… but one must make sure the glasses block 99% of ultraviolet rays – both UV-A and UV-B rays
by Jenny Thompson
Director, Health Sciences Institute
Photokeratitis – that’s Excellent Reason Number One to wear sunglasses with proper UV protection.
Here’s Excellent Reason Number Two: Cataracts. More than 60% of blind South Africans went blind due to cataracts and I know you don’t want to join their ranks. The risk of cataracts increases with a family history of the condition, diabetes, smoking and long-term steroid use. But UV exposure ranks as one of the most serious risk factors.
Excellent Reason Number Three: Pterygium. When the cornea is damaged by sun exposure, scar tissue and blood vessels create an abnormal growth that can extend to the pupil and block vision. Severest pterygium cases require surgery.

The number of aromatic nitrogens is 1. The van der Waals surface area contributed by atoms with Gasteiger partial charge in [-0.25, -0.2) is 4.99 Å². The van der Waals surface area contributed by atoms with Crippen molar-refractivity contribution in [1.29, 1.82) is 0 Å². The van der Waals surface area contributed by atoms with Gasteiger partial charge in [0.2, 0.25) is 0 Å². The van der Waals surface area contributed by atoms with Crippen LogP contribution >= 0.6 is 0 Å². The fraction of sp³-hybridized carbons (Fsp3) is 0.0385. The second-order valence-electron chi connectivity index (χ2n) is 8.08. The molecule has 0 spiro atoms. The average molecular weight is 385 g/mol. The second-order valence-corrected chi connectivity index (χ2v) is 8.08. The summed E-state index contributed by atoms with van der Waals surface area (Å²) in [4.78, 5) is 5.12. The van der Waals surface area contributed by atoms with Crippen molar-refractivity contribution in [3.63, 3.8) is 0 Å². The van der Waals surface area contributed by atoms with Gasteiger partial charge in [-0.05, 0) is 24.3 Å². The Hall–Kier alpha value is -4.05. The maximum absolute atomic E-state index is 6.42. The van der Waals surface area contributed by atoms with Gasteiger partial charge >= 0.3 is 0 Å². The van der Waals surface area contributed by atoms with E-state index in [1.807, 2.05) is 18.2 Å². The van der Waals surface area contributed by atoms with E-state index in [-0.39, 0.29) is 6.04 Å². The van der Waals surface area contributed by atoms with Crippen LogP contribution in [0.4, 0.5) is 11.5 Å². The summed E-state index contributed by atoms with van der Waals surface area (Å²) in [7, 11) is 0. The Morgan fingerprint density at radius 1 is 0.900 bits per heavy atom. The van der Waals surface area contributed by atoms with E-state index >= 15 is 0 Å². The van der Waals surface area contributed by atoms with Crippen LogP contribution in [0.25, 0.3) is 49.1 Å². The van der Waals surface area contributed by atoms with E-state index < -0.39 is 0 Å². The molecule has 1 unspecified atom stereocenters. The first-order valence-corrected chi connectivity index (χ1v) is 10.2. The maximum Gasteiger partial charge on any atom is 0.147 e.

Excellent Reason Number Four: Skin cancer. Sun exposure is the cause of basal cell carcinoma, one of the two most common cancers. The other is squamous cell. Both are treatable with minor surgery. But they’re unsightly and annoying, especially when they develop on eyelids.
Excellent Reason Number Five: Macular degeneration. As I’ve mentioned before, this is the most common cause of blindness in people 55 and over. If you live in a region that’s sunny year-round and don’t wear proper sunglasses, UV damage can reach the retina at the back of the eyeball. When damage occurs in the macula, at the centre of the retina, deterioration begins at the centre of the field of vision and slowly expands.
A Florida ophthalmologist told a local newspaper: “I’ve seen very expensive sunglasses that are not good ultraviolet absorbers and I’ve seen cheap sunglasses that were great ultraviolet absorbers.”
In addition to shopping for lenses that are reliable UV-absorbers, a wraparound frame does a much better job of filtering out UV than glasses with smaller frames and lenses.